“Upon all the laity, therefore, rests the noble duty of working to extend the divine plan of salvation to all men of each epoch and in every land. Consequently, may every opportunity be given them so that, according to their abilities and the needs of the times, they may zealously participate in the saving work of the Church.”

34. “The supreme and eternal Priest, Christ Jesus, since he wills to continue his witness and service also through the laity, vivifies them in this Spirit and increasingly urges them on to every good and perfect work.

“For besides intimately linking them to His life and His mission, He also gives them a sharing in His priestly function of offering spiritual worship for the glory of God and the salvation of men. For this reason the laity, dedicated to Christ and anointed by the Holy Spirit, are marvelously called and wonderfully prepared so that ever more abundant fruits of the Spirit may be produced in them. For all their works, prayers and apostolic endeavors, their ordinary married and family life, their daily occupations, their physical and mental relaxation, if carried out in the Spirit, and even the hardships of life, if patiently borne—all these become ‘spiritual sacrifices acceptable to God through Jesus Christ’. Together with the offering of the Lord’s body, they are most fittingly offered in the celebration of the Eucharist. Thus, as those everywhere who adore in holy activity, the laity consecrate the world itself to God.”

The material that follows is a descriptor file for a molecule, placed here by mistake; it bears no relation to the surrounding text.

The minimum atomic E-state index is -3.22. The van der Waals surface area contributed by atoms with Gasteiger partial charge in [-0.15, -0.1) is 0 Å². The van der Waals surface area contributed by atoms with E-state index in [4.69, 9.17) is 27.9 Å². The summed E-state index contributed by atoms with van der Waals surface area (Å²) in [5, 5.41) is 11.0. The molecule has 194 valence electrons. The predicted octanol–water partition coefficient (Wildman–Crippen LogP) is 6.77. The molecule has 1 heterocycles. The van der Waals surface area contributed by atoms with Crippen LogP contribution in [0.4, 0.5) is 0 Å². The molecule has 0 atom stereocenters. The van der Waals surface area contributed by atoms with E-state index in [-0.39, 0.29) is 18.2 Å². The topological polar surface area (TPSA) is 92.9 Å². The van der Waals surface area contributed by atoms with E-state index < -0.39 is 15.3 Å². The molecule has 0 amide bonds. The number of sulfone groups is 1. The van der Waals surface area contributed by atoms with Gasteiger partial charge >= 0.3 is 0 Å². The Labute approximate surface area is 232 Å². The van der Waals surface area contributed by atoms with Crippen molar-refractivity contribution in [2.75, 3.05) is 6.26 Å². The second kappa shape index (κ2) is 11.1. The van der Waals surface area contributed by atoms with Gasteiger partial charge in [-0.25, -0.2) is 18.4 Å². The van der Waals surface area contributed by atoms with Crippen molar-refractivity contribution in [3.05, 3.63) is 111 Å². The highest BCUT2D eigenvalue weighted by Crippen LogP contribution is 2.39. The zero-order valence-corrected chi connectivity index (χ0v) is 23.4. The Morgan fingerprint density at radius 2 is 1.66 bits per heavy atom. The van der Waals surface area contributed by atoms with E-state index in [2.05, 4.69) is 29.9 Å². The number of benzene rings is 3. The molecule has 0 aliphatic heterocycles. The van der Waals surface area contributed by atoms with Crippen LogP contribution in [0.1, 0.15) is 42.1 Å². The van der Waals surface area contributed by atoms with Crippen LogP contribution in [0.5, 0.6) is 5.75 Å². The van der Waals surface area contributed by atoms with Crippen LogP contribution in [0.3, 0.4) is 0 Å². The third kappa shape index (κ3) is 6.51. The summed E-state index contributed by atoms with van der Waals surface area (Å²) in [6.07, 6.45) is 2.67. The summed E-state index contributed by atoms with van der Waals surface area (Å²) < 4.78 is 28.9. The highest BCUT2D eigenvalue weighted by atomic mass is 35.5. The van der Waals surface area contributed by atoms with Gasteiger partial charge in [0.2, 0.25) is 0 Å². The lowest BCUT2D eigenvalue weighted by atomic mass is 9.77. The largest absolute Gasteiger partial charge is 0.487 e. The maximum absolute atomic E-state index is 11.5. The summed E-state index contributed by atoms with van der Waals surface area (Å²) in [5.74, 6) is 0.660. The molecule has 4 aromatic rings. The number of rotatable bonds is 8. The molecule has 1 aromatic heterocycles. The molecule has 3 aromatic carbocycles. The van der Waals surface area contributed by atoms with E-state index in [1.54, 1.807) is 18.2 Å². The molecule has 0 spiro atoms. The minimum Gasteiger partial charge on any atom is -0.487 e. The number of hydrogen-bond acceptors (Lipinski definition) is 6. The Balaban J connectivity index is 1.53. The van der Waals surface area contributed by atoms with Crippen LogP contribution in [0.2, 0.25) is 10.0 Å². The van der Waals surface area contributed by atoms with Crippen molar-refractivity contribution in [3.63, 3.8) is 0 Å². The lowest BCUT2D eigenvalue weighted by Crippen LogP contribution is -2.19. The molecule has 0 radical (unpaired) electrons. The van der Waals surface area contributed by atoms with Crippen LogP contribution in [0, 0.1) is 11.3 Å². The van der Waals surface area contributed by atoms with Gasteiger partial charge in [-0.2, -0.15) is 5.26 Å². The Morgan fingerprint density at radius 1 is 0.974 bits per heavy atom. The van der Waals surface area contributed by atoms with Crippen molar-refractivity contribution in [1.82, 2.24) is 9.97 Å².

At a glance, these passages seem to echo the passages from Scripture and the Catechism. They speak of the laity having a “noble duty” and of being “a witness and a living instrument,” cooperating “in the apostolate of the Hierarchy,” and “consecrat[ing] the world itself to God.” These contributions are important. But they are quite different from those emphasized in Scripture and the Catechism. There is nothing here about the laity “discerning,” “testing and approving,” and being “fill[ed] with intelligence and God’s knowledge.” And nothing about “renewing their minds.” In fact, there is no clear indication that they have minds at all. Paul says the laity are “wonderfully prepared so that ever more abundant fruits of the Spirit may be produced in them.” (This is vastly different from saying they use their God-given intellects to apply the insights the Holy Spirit has given them.)